Colouring-in good for mental health, study finds
[ Read original article in New Zealand Herald ]
Colouring-in could improve your mental health, new research has shown.
A University of Otago department of psychology study published in the Creativity Research Journal showed daily colouring-in could improve some negative psychological conditions in adults.
Joint author Dr Celia Lie said 115 women aged 18 to 36 were given either a colouring-in booklet or a book of puzzles and asked to colour or work on the puzzles for 10 minutes a day.
After a week, those who had been colouring-in reported lower levels of depressive symptoms and anxiety.
Both groups showed a small increase in mindfulness which suggested that was not the driving factor behind the improvements in the depressive symptoms and anxiety in the colouring-in group, Lie said.
Lead author Jayde Flett said more research was needed because the study raised more questions around the relationship between colouring-in, mindfulness and changes in mental states.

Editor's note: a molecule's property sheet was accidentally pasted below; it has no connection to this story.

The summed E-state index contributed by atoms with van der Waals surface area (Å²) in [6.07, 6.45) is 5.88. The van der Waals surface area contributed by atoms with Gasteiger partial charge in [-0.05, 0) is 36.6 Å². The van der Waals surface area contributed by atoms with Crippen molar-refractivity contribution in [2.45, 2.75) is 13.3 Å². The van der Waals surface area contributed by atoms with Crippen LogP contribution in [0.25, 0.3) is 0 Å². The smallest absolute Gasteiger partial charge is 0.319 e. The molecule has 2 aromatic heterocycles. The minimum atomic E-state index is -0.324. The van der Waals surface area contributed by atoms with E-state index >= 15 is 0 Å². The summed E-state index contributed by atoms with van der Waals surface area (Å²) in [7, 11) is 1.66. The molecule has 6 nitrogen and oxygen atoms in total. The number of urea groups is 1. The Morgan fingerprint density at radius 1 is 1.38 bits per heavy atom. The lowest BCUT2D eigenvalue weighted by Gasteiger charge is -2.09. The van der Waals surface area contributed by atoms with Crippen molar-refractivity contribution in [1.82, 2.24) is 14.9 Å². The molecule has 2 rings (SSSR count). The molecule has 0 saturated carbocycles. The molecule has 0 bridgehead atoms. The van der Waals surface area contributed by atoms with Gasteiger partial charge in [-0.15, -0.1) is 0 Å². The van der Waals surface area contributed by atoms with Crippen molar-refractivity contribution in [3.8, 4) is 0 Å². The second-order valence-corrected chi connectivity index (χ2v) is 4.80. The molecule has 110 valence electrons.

"What is the mechanism responsible for the decrease in ill-being in the colouring-in group?
"For example, it is often suggested that colouring-in induces a mindful or meditative state and is linked to reduced activity in the amygdala or changes in brain-wave activity.
"But we showed that mindful activity wasn't the driving factor of change because people who did the puzzles also became more mindful."
Joint author Dr Tamlin Conner said the research was an important first step in understanding the psychological benefits of colouring-in.
"Our findings bode well for the potential psychological benefits of colouring-in.
"In this way, colouring-in could be considered an act of everyday 'little c' creativity, in much the same way as gardening or gourmet cooking.
"With its low risk and accessibility, we feel comfortable adding colouring-in to the growing list of creative activities for improving mental health outcomes."